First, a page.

ATHENS – Greece assumes the rotating, six-month largely symbolic role of the European Union Presidency on Jan. 1 with hopes to convince critics who thought the country should be passed over that it can erase its image as corrupt, inefficient and unrecalcitrant and push for reforms in areas in which it has been derided as failing: human rights for immigrants, fighting tax evasion and shoring up the euro.
The government said it will be a “Presidency of hope for a better Europe” as Greek Prime Minister Antonis Samaras has pledged to European counterparts and citizens.
At Zappeion Exhibition Hall in the “heart” of Athens which will serve as the main venue for dozens of meetings of European officials over the next six months, construction workers are putting the final renovation touches, testing the technological equipment, while the City’s Philharmonic Band is rehearsing constantly.
Greece will try show it’s worthy of the role even as it deals with record unemployment and poverty worsened by austerity measures the government imposed on orders of international lenders in return for bailouts and with an ongoing economic crisis. Negotiations are still going on with the Troika of the European Union-International Monetary Fund-European Central Bank (EU-IMF-ECB) about reforms and a 2014 budget gap.
During its term, the government will also have to worry about the results of the May, 2014 European Parliament elections and hope the ruling parties of Samaras’ New Democracy Conservatives and his partner, the PASOK Socialists, face a referendum of sorts on their policy of supporting continuing austerity.
The major opposition party Coalition of the Radical Left (SYRIZA) leader Alexis Tsipras said he believes the ruling parties will be repudiated so much that snap elections will be needed in Greece that will bring his party to power.
SYRIZA wants the bailout money but doesn’t want to pay it back and said it will restore pay cuts, bring down tax hikes, restore all pensions and hire back everyone the government fired – but didn’t say from where the money will come to do that or how Greece can operate without loans because it’s broke.
Deputy Foreign Minister Dimitris Kourkoulas assured reporters that Greece, which has set a budget of 50 million euros ($68.49 million) is ready and will concentrate on safeguarding the euro it almost brought down; strengthening the Economic and Monetary Union (EMU), combating a recession entering its seventh year in Greece, and other common challenges, such as migration.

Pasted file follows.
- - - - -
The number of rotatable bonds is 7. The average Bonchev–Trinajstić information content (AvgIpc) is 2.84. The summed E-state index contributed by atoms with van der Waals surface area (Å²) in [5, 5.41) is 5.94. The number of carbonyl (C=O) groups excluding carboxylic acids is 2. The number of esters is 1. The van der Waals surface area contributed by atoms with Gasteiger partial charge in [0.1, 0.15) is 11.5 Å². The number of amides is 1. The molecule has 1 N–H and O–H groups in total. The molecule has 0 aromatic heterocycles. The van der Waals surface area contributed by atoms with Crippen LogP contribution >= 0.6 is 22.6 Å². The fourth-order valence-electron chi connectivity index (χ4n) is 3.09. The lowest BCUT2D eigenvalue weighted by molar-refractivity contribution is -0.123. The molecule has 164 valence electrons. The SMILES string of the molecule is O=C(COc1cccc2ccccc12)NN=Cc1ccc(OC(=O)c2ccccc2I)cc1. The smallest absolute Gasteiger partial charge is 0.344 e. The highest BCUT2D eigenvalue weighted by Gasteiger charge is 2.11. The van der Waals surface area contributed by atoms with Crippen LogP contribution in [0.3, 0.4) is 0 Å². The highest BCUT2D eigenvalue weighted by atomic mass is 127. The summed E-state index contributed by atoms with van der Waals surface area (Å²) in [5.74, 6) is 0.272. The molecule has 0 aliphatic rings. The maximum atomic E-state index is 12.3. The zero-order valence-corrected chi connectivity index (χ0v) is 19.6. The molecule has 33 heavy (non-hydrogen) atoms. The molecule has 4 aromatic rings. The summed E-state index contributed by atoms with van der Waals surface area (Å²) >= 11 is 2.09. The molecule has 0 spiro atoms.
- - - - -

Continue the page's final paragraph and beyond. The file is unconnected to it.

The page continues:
The first priority of its EU Presidency is the full implementation of the Compact for Growth and Jobs through actions which will help promote development, ease access to loans for small businesses, as well as the social impact of the crisis. Under this chapter, Greece also aims to promote the dialogue with other strategic partners on a free trade agreement, the government said, according to the Xinhua news agency.
The second priority is the deepening of the EMU through progress in deliberations regarding the banking union. Athens aims at concrete legislative measures to deal with issues concerning transparency in financial transactions and tax evasion, which critics deride as a joke given that tax cheats abound in the country.
The third priority is the tackling of illegal immigration, striking the right balance with the protection of human rights, another area in which Greece has a dubious record and with the neo-Nazi Golden Dawn party, whose leaders have been arrested on charges of running a criminal gang, have been accused of organizing beatings of immigrants.
The government earlier in the year conducted widely-criticized roundup of illegal immigrants and has been cited by human rights groups with keeping many in inhuman conditions in detention centers. The focus here is on cooperation with third countries in regards to migratory flows, increasing funding for EU countries that are facing heavier burdens and promoting the common asylum policy.
The fourth priority concerns the EU Maritime Policy. The Greek Presidency will seek the adoption of a text on maritime policy with emphasis put on security and growth, officials said without detailing what they meant.
This is the fifth time that Greece has held the symbolic office since its accession to the European Communities in 1981.
This one comes as the country has a record high unemployment rates after six years of deep recession, widespread tax dodging, and as a maritime nation faces an increased challenge of illegal migration influx.
Greece hopes that a successful tenure will help alter the country’s image as corrupt, inefficient and unrecalcitrant.